Giant European congress closes with fortification call to defeat nutrient deficiencies

Dr Elmadfa: 'We need to find ways of adapting fortified foods to the needs of the target market.'
Dr Elmadfa: 'We need to find ways of adapting fortified foods to the needs of the target market.'

Related tags Food fortification Nutrition

Food fortification, supplementation and better nutrition policy making and implementation are keys to addressing ongoing global micronutrient deficiencies in ‘the big 3’ – iron, iodine and vitamin A - Europe’s biggest nutrition congress was told today in Berlin.

Folate, zinc, calcium and vitamin D levels also required attention in both developed and developing worlds, Dr Ibrahim Elmadfa told the Federation of European Nutrition Societies (FENS) in a closing presentation.

The deficiencies result in growth stunting, blindness, muscle wasting and can cause death and #FENS2015 featured many presentations tackling the problem of malnutrition and undernutrition from crop and soil improvement to functional foods and infant nutrient interventions.

How to convert nutrition research on intakes into dietary guidelines that could make a real difference to food intakes in different populations and health outcomes was a central topic in Berlin.

While nutrition science continues to evolve at a rapid rate, in some areas like intake data, there remain large data gaps, as the European Food Safety Authority (EFSA) observed yesterday​ in a presentation on DRVs (dietary recommended values).

Optimised nutrition

In Europe, Dr Elmadfa observed the challenge was different.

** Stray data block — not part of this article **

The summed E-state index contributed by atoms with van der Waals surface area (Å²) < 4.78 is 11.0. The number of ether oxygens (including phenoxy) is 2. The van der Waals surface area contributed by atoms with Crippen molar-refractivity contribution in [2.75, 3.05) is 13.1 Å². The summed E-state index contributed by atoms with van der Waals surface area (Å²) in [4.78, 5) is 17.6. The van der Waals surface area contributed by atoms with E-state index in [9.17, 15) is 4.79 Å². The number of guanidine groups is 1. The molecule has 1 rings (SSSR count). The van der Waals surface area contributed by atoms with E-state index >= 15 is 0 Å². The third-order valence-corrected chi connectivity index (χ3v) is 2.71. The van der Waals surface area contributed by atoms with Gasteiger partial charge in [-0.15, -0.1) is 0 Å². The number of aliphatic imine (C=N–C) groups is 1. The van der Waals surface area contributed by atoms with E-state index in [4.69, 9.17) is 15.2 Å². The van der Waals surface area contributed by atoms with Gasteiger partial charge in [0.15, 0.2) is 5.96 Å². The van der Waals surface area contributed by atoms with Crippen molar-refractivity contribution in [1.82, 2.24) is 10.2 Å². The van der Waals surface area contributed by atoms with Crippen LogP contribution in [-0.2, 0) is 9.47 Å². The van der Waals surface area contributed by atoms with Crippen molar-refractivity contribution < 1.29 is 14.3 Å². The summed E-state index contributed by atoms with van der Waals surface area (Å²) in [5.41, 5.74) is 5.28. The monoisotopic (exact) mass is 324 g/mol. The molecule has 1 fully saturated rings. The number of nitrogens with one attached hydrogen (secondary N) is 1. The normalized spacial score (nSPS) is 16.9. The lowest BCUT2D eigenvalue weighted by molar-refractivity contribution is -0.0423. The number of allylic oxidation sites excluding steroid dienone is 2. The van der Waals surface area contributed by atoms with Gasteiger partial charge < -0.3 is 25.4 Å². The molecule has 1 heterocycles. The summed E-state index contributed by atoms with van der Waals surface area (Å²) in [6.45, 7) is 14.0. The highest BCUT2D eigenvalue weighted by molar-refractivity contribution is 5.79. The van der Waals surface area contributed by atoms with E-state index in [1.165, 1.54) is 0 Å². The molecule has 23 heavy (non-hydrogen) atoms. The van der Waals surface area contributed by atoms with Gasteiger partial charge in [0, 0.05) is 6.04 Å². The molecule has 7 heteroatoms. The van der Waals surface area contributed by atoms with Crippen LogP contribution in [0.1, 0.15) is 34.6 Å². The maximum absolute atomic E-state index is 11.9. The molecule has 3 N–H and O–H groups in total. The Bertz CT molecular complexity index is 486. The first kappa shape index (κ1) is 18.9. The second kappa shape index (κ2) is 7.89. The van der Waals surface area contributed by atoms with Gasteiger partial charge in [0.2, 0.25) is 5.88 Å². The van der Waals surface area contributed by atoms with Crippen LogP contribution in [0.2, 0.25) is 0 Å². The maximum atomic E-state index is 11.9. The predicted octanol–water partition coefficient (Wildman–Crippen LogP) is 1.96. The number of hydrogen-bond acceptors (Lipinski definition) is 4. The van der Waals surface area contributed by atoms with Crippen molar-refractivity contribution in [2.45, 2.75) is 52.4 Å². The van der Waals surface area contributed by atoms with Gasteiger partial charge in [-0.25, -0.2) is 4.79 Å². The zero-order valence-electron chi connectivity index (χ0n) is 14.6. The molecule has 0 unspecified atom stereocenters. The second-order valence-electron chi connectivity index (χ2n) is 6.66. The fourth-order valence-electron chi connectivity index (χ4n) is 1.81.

“We are focusing very much on optimising nutrition, developing functional foods for health promotion, disease prevention, improving well-being – we can achieve this by adding certain ingredients to certain food matrices,” ​the director of the Institute of Nutritional Science at the University of Vienna in Austria told the 2000-strong congress that will next be held in Dublin in 2019.

He noted fortification was rarely mandatory in European nations with exceptions in some countries for the likes of folate, vitamin D and iodine. He said voluntary fortification was often problematic because the nutrients selected were not always those that were in the most critical deficiency.

But he warned: “Food fortification is like a double-edged sword. We have to avoid over-supply but prevent deficit.”

Dr Elmadfa showed that many micronutrients were deficient state in the obese/overweight, highlighting the issue of over-eating was not just about energy intake.

“We need to find ways of adapting fortified foods to the needs of the target market. Finding appropriate fortification for the particular matrix. Fortified foods have their place in nutrition.”

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